Vara Safety Reach 2 gun lock
Courtesy Vara Safety

By Salam Fatohi

There is no greater loss than that of a child’s life. Unintentional or accidental death can be even more jarring due to the seemingly preventable nature. Certainly, unintentional childhood death is an especially sensitive topic, but a recent study led by Dr. Archie Bleyer, M.D., opens the door for discussion.

His study calls into question the use of biased sources upon which he draws predetermined conclusions.

Dr. Bleyer, a Clinical Research Professor of Radiation Medicine, took an interesting approach to bring this topic to the forefront. The study is highly speculative about firearm ownership as a whole and calls into question the safety steps that firearm owners take at home.

Aside from the obvious bias present in the report and relying upon research from a gun control advocacy group, Everytown For Gun Safety, the most alarming issue with the research is the distorted use of Center For Disease Control and Prevention WISQARS (CDC Web-based Injury Statistics Query and Reporting System) data.

Instead of publishing the exact figures reported by the CDC, the authors elected to condense and convert the numbers to push their agenda: blaming the existence of firearms for unintentional deaths of children. Anyone would be alarmed to hear that, “the rate of unintentional firearm deaths in children ages 1 – 4 increased exponentially at an average annual percent of 4.9 between 1999 and 2018.”

The problem with this claim is that the authors are cherry-picking and obfuscating while not making available the full breadth of the data. Using the CDC’s WISQARS system to collect the same data as Dr. Bleyer, NSSF researchers came to a different conclusion.

Intentionally Misleading

The CDC WISQARS reported 431 unintentional deaths of children aged 0 to 4, from 1999 to 2018, noting a “firearm” as the only cause or mechanism of injury. This is a staggering number for anyone, let alone responsible firearm owners who practice and preach safety daily.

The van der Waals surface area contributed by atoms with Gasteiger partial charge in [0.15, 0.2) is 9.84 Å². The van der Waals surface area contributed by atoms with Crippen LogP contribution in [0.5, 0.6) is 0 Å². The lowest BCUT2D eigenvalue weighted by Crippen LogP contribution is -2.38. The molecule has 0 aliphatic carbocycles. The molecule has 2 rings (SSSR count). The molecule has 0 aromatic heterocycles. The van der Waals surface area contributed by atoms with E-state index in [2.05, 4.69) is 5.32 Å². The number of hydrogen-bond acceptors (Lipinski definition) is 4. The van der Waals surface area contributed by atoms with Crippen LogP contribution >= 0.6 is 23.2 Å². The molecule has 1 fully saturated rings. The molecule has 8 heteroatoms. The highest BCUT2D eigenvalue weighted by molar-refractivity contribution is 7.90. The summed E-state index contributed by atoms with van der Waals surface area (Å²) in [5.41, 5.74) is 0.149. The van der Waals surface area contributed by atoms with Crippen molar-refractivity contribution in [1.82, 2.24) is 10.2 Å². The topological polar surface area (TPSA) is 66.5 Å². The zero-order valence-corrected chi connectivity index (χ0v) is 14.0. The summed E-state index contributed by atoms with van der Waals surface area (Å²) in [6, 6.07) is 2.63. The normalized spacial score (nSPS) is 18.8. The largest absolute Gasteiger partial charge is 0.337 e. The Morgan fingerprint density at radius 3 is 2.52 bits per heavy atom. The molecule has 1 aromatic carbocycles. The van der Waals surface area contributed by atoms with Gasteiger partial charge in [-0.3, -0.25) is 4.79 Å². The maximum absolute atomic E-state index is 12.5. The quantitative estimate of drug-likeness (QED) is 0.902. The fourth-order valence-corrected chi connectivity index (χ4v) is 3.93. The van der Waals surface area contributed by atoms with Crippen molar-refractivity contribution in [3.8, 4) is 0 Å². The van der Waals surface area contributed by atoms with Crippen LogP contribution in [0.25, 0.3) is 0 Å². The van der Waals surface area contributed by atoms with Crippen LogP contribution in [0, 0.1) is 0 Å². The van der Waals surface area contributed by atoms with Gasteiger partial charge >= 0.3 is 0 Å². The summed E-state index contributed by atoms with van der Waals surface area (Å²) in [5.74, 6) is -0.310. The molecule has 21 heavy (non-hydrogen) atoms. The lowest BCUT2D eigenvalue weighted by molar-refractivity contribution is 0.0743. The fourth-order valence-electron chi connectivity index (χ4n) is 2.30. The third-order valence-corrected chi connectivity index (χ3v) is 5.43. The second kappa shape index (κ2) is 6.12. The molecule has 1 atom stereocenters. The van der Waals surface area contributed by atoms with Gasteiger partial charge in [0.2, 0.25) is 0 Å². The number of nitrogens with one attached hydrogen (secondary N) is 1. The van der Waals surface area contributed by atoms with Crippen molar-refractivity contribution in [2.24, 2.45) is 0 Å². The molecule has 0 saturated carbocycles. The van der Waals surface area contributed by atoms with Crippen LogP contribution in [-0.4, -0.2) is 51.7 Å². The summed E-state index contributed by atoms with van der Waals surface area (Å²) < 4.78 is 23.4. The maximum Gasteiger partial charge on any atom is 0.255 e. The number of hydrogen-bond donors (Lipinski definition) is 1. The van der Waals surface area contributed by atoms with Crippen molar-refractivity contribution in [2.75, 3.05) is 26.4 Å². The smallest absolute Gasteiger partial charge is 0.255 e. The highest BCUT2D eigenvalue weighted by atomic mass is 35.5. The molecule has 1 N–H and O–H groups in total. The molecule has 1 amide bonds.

Using the same criteria for the previous result but excluding firearms as a factor, NSSF found a total of 51,857 unintentional deaths for the same group of children and timeframe.

This means that firearms were involved in less than one percent – 0.83 percent – of unintentional deaths in children aged 0 to 4 years for the nearly 20-year timespan studied. Dr. Bleyer is not alone in his use of sensational statistics to attempt to muster support for more restrictions on Second Amendment rights and the firearm industry. Studies like this are used to rationalize the false narrative that firearms are a public health crisis.

The very small percentage of unintentional deaths among this age group is due to programs like NSSF’s Project ChildSafe and others that promote responsible gun handling and storage. According to the latest CDC Childhood Injury Report, the leading cause of death for children under one year of age is suffocation. For one-to-four-year olds, the most imminent dangers are transportation-related, drowning, fires and burns, respectively.

Dan Z. for TTAG

Americans do not avoid dangerous things simply because there is risk involved. When there is a risk present, education is the primary avenue pursued to make sure those who own swimming pools or drive cars, for example, are aware of the dangers posed to their children or those visiting. The same approach is applied to safe firearm ownership.

A Successful Strategy